Mercedes-AMG GLS 63: Olympic Sprinter In Panzer Tank's Clothing
AMG's flagship SUV adds more power, electrified boost, and loads of tech.
Mercedes-AMG has a new GLS Class for 2021, with a fresh face, a new interior, and a powertrain filled with more power and tech than any average driver will ever need. Mega fast SUVs are hitting the marketplace with a big impression, and buyers now have several options for packing seven passengers, encompassing them in the highest levels of luxury, and laying down performance figures seen in supercars not long ago.
In the 2021 AMG GLS 63, Affalterbach has added an electrified boost to its already potent turbo V8. Priding myself on having a specialty for testing the faster metal, I had to see what this massive AMG offering was all about.
A Competitive Segment Loaded With Big Figures
In the new GLS 63, AMG isn't messing around, and with competition from BMW's Alpina XB7 and Land Rover's Range Rover SVO models, there are some good options in class. Having recently tested the Bentley Bentayga Speed, I think the GLS 63 jumps way up in class to compete with it too, based on its performance figures.
Under the hood, the GLS packs AMG's 4.0-liter hot-inside-V biturbo V8. With 603 horsepower and 627 lb-ft (850 Nm) of torque, the 2021 GLS 63 receives the EQ Boost Starter Accelerator system, which makes the engine belt-less, pushes it lower in the engine bay, and adds an extra 21 horsepower and 180 lb-ft (244 Nm) of torque on demand through some electrified wizardry. With roughly 800 lb-ft (1085 Nm) under your right foot, you could probably change the rotation of the Earth if you pressed the pedal hard enough.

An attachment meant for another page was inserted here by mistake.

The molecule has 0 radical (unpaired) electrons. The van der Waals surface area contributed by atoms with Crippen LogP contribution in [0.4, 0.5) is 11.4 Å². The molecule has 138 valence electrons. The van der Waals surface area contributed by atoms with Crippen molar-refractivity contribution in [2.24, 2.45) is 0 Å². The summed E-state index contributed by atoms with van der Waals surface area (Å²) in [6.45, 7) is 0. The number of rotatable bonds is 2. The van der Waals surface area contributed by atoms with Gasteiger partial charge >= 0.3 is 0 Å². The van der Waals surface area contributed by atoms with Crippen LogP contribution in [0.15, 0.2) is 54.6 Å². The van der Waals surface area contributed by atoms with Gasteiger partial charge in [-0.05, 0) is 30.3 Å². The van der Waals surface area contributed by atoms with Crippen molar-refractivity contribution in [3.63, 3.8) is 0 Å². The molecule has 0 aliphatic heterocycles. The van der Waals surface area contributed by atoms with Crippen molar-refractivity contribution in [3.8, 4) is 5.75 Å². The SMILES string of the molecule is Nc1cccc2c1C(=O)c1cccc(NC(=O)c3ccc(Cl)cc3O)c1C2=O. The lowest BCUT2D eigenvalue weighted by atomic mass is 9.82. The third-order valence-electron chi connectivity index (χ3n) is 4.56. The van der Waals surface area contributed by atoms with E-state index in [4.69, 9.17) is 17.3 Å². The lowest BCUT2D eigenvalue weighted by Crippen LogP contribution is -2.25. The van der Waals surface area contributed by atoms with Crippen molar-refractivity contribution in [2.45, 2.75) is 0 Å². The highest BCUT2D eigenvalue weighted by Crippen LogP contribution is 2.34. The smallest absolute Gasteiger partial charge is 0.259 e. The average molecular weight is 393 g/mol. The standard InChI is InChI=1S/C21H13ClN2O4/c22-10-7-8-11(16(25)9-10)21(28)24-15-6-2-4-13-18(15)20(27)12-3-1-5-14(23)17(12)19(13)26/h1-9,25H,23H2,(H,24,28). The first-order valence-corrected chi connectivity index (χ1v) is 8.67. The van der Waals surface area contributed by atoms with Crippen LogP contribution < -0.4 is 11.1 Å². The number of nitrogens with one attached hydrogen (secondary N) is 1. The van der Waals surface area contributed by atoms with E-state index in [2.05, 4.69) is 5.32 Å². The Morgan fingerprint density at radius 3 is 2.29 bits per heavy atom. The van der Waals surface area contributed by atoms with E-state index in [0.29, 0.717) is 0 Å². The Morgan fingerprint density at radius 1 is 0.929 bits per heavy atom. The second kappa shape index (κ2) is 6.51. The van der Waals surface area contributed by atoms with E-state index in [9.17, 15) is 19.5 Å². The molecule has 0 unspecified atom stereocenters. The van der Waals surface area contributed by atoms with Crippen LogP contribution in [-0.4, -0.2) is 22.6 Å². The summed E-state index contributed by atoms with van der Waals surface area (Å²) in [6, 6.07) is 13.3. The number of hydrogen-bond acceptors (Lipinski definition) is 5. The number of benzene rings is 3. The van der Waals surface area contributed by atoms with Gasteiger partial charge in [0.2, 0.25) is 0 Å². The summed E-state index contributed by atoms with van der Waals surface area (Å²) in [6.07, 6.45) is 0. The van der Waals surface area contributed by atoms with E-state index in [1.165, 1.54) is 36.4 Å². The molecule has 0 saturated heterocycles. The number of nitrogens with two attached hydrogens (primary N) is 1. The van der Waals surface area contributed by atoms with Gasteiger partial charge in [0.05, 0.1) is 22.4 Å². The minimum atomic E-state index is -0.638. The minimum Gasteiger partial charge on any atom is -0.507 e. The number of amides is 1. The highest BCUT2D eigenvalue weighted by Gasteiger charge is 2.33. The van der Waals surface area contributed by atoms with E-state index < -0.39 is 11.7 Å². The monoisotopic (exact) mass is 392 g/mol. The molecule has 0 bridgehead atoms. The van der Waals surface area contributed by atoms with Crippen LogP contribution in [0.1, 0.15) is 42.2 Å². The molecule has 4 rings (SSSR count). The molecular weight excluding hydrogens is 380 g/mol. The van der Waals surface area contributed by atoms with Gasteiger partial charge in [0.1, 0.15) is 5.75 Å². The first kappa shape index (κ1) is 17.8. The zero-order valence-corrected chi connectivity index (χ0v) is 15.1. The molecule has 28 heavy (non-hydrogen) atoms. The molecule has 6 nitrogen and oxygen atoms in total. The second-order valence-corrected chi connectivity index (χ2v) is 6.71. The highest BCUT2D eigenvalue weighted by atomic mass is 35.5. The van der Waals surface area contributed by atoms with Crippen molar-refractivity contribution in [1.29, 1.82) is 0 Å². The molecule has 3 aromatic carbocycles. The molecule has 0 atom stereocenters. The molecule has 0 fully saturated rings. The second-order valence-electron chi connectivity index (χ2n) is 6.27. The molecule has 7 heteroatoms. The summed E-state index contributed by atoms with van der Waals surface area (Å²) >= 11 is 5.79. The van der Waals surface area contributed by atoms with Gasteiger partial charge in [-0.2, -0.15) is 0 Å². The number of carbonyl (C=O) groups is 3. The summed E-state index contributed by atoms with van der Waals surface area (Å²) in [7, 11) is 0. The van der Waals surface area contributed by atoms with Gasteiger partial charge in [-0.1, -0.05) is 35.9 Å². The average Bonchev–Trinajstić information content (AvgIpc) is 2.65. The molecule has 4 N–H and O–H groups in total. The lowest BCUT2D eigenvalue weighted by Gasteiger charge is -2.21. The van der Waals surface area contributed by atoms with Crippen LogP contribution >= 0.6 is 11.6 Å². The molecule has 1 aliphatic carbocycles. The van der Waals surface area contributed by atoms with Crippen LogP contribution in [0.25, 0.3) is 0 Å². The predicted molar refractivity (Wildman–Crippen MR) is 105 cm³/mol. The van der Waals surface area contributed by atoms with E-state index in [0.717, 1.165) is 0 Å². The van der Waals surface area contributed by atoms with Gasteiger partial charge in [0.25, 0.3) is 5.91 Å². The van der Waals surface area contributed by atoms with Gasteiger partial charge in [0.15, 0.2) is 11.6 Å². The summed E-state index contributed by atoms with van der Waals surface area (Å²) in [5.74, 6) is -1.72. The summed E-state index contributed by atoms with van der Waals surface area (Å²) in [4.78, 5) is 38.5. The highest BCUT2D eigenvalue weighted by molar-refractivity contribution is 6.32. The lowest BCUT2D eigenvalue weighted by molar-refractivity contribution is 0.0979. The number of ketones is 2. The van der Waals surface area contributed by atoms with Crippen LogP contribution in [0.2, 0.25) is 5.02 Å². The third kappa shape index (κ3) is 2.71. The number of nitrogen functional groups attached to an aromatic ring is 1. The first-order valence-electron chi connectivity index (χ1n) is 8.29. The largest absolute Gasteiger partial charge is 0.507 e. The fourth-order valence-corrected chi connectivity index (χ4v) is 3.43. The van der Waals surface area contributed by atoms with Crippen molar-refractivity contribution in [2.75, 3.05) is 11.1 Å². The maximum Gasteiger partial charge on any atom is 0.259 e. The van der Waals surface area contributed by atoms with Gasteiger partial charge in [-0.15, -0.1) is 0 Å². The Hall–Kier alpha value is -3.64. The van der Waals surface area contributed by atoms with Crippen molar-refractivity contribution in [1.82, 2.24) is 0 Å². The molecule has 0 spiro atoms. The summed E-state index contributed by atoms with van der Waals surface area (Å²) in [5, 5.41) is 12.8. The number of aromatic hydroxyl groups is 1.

With a 4.1 second 0-60 run, it's only .1 slower than the Alpina, .3 slower than the Bentayga Speed, and over a second faster than the quickest Range Rover. Boasting a top speed of 174 MPH, the GLS isn't exactly slow, but the Bentayga Speed rockets up to 190, and the Alpina hits 180. At 206.4 inches long, 84.9 wide, and 70.2 tall, the AMG GLS 63 boasts a 123.4-inch wheelbase while packing 6,000 pounds of curb weight into its seven-seat package. The GLS is bigger than every one of its competitors, even the long wheelbase option Range Rover. At a base price of $132,100, the AMG GLS 63 is the least expensive of the group, and my designo Diamond White Metallic tester, with its 23-inch monoblock wheels, rang up an MSRP of $149,160.
You're Spoiled Inside In All The Right Ways
Coming as no surprise, the Mercedes-AMG GLS 63 gets top-notch appointments inside, sporting extra plush and heavily bolstered seats with loads of adjustments, heated and cooling, and more massage modes than you'll ever need. Soft leather and deviated stitching covers nearly every surface, and where it doesn't, you'll find the right amount of carbon fiber to complete the luxurious yet modern look. Ambient lighting options are cool, and give you a space age look inside.
If you're wondering where some of that curb weight comes from, the seats would be a guilty party. As would gobs of optional soundproofing and extra thick infrared-coated glass that keeps any plebeian noises and heat from ever entering the big AMG's opulent cabin. I'd skip the optional energizing package, as the air freshener (fortunately the jar is removable) punches a far too strong scent into the cabin. You even get door panels and armrests that heat up if you engage the seat heaters, to make sure all your parts are warm.
A duo of 12.3-inch, customizable displays manage loads of data points and features, and both are nicely incorporated into the GLS' dash. The infotainment system now has touchscreen features, has a not so great trackpad on the center console, but has Apple CarPlay and Android Auto on tap if the endless list of Mercedes apps doesn't entertain you enough. 360º cameras provide great assistance when you try to park the massive Mercedes, eliminating any excuse you have for curbing the monoblock wheels.
Burmester audio is an option seemingly every Mercedes press car gets, and thumps with more speakers and wattage through its too cool metal speaker grills than any person truly needs. I wish Mercedes put the cupholders a bit further away from where you have to plug in and store your phone, as the current setup gets in the way of the cupholders, and the cord will accidentally touch the overly sensitive trackpad, which will start screwing with whatever feature is currently on the screen.